“I go back home once a year and find that attitudes towards Indonesia are not good,” he said. “Many imagine this is a poor country. But I’m very well here. It’s good, and will be better when there’s a consulate.”
Linguists argue about the Korean language’s origins and kinship with other tongues. But most reckon it’s an isolate, different from Japanese and Chinese.
The script is non-Latin, the alphabet unique. This makes finding common ground difficult, as anyone knows who’s tried to decode the instructions for a Korean-made electronic gizmo.
About 78 million people speak Korean in North and South Korea and parts of China. The language is little known in Indonesia.
In the past few years there’s been a surge in demand for native speakers of English to teach in South Korea as the nation seeks to catch up in a world dominated by English.
The Korean Association in East Java is a social club not a business group. However president Kim Soo Yong says he’d like closer links with Indonesian commerce, like those created by the Indonesia-Australia Business Council. But the IABC meetings are held in English.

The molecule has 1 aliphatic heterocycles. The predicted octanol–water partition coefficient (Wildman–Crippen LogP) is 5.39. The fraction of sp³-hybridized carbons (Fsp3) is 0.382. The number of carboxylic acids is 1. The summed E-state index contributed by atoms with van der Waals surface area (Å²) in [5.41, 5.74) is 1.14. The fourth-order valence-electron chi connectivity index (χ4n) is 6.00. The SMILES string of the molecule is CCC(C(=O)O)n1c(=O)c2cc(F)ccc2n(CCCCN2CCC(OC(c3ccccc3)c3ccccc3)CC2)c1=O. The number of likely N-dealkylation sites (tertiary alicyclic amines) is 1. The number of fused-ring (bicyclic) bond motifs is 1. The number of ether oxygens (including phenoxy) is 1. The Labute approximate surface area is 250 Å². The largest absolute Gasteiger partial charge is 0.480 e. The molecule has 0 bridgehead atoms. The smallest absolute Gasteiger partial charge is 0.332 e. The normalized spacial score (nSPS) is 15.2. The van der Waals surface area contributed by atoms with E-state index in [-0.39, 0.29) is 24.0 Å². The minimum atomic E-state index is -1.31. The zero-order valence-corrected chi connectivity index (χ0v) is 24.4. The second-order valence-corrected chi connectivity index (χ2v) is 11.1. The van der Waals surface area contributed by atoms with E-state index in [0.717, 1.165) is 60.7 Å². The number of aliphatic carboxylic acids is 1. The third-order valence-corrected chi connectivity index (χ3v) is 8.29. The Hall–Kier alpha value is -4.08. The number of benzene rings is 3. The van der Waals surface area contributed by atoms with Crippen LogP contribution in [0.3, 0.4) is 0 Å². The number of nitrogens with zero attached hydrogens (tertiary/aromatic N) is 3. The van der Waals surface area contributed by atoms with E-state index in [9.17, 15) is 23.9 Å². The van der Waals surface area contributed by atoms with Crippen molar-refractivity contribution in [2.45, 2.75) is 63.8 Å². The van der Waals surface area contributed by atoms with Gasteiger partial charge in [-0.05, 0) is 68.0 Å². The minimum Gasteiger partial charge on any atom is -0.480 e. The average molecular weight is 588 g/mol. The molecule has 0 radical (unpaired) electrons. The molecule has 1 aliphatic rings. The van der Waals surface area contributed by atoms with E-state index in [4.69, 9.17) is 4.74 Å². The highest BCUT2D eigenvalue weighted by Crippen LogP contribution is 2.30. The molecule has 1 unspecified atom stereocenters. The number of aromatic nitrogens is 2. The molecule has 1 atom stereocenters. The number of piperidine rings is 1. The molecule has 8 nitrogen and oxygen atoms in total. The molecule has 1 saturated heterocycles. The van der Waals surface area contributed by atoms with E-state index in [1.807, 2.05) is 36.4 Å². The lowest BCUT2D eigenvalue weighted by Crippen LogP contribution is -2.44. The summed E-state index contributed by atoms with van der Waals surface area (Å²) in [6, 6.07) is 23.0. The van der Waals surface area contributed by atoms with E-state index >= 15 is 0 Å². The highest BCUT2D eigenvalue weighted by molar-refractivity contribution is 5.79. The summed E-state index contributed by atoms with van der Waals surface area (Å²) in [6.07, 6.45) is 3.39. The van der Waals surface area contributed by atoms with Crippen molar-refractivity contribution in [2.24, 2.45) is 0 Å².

Korean Association members meet monthly for golf and occasionally play against the Japanese on the course and at basketball and baseball. There’s a handful of Korean restaurants and the association has its own newspaper. There’s also a South East Asian regional paper with an Indonesian insert and a local glossy magazine.
The Koreans not only play together, in Surabaya they also pray together. Last year they opened a stunning new church with cascading pools of goldfish, soaring angular walls and smooth timber features.
It’s a dazzlingly piece of minimalist design and sober architecture with not a crucifix in sight. Culturally from another universe. The denomination is Pentecostal.
At the main Bethany Church in another Surabayan suburb, services are simultaneously translated into Korean. This opulent building was also constructed with money from South Korea where Christianity has a strong hold and is closely linked to the nation’s economic success.
(First published in The Jakarta Post 31 March 2006)